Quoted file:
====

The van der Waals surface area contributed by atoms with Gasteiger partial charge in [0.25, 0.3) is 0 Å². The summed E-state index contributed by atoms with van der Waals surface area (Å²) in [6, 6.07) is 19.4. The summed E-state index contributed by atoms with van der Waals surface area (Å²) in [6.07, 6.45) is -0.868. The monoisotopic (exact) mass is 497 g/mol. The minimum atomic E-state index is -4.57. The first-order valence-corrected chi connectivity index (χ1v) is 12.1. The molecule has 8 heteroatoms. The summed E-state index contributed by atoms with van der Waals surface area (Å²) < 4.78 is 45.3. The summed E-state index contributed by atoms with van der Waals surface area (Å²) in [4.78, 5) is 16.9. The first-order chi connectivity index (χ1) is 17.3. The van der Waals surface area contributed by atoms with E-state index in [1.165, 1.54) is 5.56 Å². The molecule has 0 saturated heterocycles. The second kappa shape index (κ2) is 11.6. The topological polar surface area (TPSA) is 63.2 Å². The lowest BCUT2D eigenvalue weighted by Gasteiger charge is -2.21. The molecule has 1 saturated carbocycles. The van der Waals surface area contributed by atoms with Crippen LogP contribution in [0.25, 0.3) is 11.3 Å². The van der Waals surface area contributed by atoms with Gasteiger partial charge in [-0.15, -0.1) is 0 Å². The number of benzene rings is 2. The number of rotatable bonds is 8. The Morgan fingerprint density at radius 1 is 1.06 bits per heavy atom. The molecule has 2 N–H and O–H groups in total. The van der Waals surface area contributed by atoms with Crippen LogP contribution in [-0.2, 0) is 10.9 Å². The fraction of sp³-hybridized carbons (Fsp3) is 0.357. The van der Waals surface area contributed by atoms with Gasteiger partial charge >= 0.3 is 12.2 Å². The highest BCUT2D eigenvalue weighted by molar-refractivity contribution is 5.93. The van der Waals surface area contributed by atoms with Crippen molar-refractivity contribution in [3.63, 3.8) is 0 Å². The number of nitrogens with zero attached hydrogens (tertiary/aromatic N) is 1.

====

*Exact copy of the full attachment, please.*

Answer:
The van der Waals surface area contributed by atoms with Gasteiger partial charge in [0.25, 0.3) is 0 Å². The summed E-state index contributed by atoms with van der Waals surface area (Å²) in [6, 6.07) is 19.4. The summed E-state index contributed by atoms with van der Waals surface area (Å²) in [6.07, 6.45) is -0.868. The monoisotopic (exact) mass is 497 g/mol. The minimum atomic E-state index is -4.57. The first-order valence-corrected chi connectivity index (χ1v) is 12.1. The molecule has 8 heteroatoms. The summed E-state index contributed by atoms with van der Waals surface area (Å²) < 4.78 is 45.3. The summed E-state index contributed by atoms with van der Waals surface area (Å²) in [4.78, 5) is 16.9. The first-order chi connectivity index (χ1) is 17.3. The van der Waals surface area contributed by atoms with E-state index in [1.165, 1.54) is 5.56 Å². The molecule has 0 saturated heterocycles. The second kappa shape index (κ2) is 11.6. The topological polar surface area (TPSA) is 63.2 Å². The lowest BCUT2D eigenvalue weighted by Gasteiger charge is -2.21. The molecule has 1 saturated carbocycles. The van der Waals surface area contributed by atoms with Crippen LogP contribution in [0.25, 0.3) is 11.3 Å². The van der Waals surface area contributed by atoms with Gasteiger partial charge in [-0.15, -0.1) is 0 Å². The number of benzene rings is 2. The number of rotatable bonds is 8. The Morgan fingerprint density at radius 1 is 1.06 bits per heavy atom. The molecule has 2 N–H and O–H groups in total. The van der Waals surface area contributed by atoms with Crippen LogP contribution in [-0.2, 0) is 10.9 Å². The fraction of sp³-hybridized carbons (Fsp3) is 0.357. The van der Waals surface area contributed by atoms with Gasteiger partial charge >= 0.3 is 12.2 Å². The highest BCUT2D eigenvalue weighted by molar-refractivity contribution is 5.93. The van der Waals surface area contributed by atoms with Crippen molar-refractivity contribution in [3.63, 3.8) is 0 Å². The number of nitrogens with zero attached hydrogens (tertiary/aromatic N) is 1.